The Jesus Man
5* Book Review
Keith Anthony Baird
Synopsis courtesy of Goodreads: “It is 2037. Radicals in the Middle East have done the unthinkable. Low-yield nuclear weapons have been unleashed and the subsequent escalation of exchanges is enough to blacken the skies.
In time, the world goes dark. Crops fail and economies begin the inevitable collapse. Countries close their borders, cease trading with one another and declare martial law to control their populations. As oil and power dwindle, the descent into chaos follows and the global meltdown unfolds.
An entity arrives and this malevolent force begins its strategy to claim this broken territory as a piece in a long-waged celestial conflict. Moving half a century ahead, the story centres on a colony entrenched in the desert of the Four Corners region of the United States. It is a place of sanctuary, established in the post-war years and grown to be a stronghold in the badlands. In the wake of the entity’s global strategy, it stands as the sole remaining seat of the human race. Its citizens are ruled by a brotherhood of elders who cling to the shattered remnants of the Christian faith.
A priest, favoured of the sect, begins to suffer nightmarish visions as evil turns its intent on the last bastion of mankind still to fall by its hand. Overcome, and subsequently possessed, the holy man becomes the vessel through which dark forces infiltrate the colony and lay low the last of men with a crushing malediction which will claim their souls, their homeworld and ultimately their Godhead for all time.
Rich in descriptive content and paced throughout with a growing sense of doom, The Jesus Man delivers an unsurpassed vision of Hell on Earth.”
Many thanks to Keith Anthony Baird for allowing me the pleasure of reading The Jesus Man in exchange for an honest review.
“I am the beast who stalks the scourge of man, the wind that hollow breathes… I am every soul’s disease”
I have to be honest, with the first couple of chapters I was struggling. It was a complicated read, not so much the content, it was just very, how can put this, ‘wordy’ and felt maybe overwritten a touch. But as I got more involved with it and deeper into the story, I began to appreciate the writing style more and more. It actually works very well for the story and I feel adds to it. It’s a brilliant book. The descriptive imagery is quite terrifying in parts. You would not think this was a debut novel. I especially loved the chapter supplemental after each chapter; I thought those were great additions that added even more to the narrative. I feel this is a novel I will need to re read and that I will appreciate it even more. I do think with the complexity of it I have probably missed things essential to the story. I love that though, when you see extra’s you missed first time around. It adds to the thrill as you know there will be something new.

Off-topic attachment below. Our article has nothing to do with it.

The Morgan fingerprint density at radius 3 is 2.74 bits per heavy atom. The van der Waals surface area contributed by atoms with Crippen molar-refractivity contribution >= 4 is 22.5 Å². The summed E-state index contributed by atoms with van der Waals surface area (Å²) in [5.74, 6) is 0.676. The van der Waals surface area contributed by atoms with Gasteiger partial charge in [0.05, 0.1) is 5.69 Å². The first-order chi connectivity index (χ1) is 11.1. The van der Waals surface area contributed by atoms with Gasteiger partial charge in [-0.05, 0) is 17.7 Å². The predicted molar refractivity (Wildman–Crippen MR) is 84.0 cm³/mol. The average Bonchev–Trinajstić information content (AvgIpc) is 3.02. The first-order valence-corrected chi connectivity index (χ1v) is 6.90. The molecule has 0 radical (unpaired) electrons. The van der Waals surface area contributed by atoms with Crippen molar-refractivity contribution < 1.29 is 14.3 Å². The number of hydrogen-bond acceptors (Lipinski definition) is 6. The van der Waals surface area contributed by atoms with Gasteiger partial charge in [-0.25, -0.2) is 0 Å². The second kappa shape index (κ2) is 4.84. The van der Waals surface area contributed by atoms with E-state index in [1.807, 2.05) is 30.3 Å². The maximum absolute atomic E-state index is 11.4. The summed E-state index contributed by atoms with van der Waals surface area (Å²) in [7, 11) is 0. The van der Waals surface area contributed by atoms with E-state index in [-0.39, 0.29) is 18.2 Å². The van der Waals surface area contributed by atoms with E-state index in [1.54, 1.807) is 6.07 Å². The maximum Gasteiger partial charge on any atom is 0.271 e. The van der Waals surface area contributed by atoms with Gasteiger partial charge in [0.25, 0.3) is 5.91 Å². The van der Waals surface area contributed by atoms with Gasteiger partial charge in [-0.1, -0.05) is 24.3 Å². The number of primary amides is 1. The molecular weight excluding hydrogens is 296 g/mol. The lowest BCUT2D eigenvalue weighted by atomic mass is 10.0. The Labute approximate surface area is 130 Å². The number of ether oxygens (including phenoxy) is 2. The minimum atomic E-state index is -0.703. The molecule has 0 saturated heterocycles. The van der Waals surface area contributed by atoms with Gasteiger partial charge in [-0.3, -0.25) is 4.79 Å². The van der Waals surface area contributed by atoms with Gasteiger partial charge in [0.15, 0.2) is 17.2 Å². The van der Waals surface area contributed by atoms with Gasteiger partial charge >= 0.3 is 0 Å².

An example of the imagery and quite frightening descriptiveness:
“At the rear of the chamber, she skipped in front of a full-length mirror propped against the wall and came to a standstill. It was ornate and its rich surface of polished wood was beautifully carved and she leaned forward and peered into it. No reflection peered back, for she was the construct of evil, plucked from Clay’s most recent vision, the ghost of a soul who’d never existed and she was looking forward to her meeting with Brother Decker. She pulled the cord in the dolly’s back and the voices of the legion of the damned cackled as one.
‘Please kiss my tears away’
And she giggled… and giggled… and giggled…”
So, The Jesus Man; A post apocalyptic vision of our future, hell on Earth, and the end of mankind. This is a great read, a very honest envisioning of life after a nuclear intervention. The world as we know it is over, and we are now living a very primitive life within the sanctuary of ‘The Ark’ (if we are one of the lucky ones). This isn’t set straight after the end of the known world, it is some years later. Mankind has settled into its new routine, a hierarchy of control with a somewhat barbaric judicial system. And of course, we are still fighting over who has the power – when will we learn?
There is some very descriptive and ‘real’ dialogue concerning us first turning on one another. Splintering into groups, hording rations the astounding paranoia as life falls apart. Before eventually the groups begin the slow descent and turn on one another or themselves. If frightening how close to reality this could be.
It’s not ourselves it turns out that we need to be concerned about; it’s a higher, dark power, one that comes from the depths and one that cannot be contained, one that has come to seek the ultimate retribution for our sins past and present.
I was riveted with the story of Clay, his visions, his nightmares and his frightening possession experiences. It’s gripping stuff, very well written and imagined. I won’t say anymore as I don’t want to ruin it for anyone.
I can only hope to put out a debut book as good as this.
Thank you for allowing me the pleasure.
The Jesus Man is the debut novel from Keith Anthony Baird and is available from Amazon (UK) here:
5/5 – A very good read. Take your time with this one, it’s worth it.
Lesley-Ann (Housewife of Horror)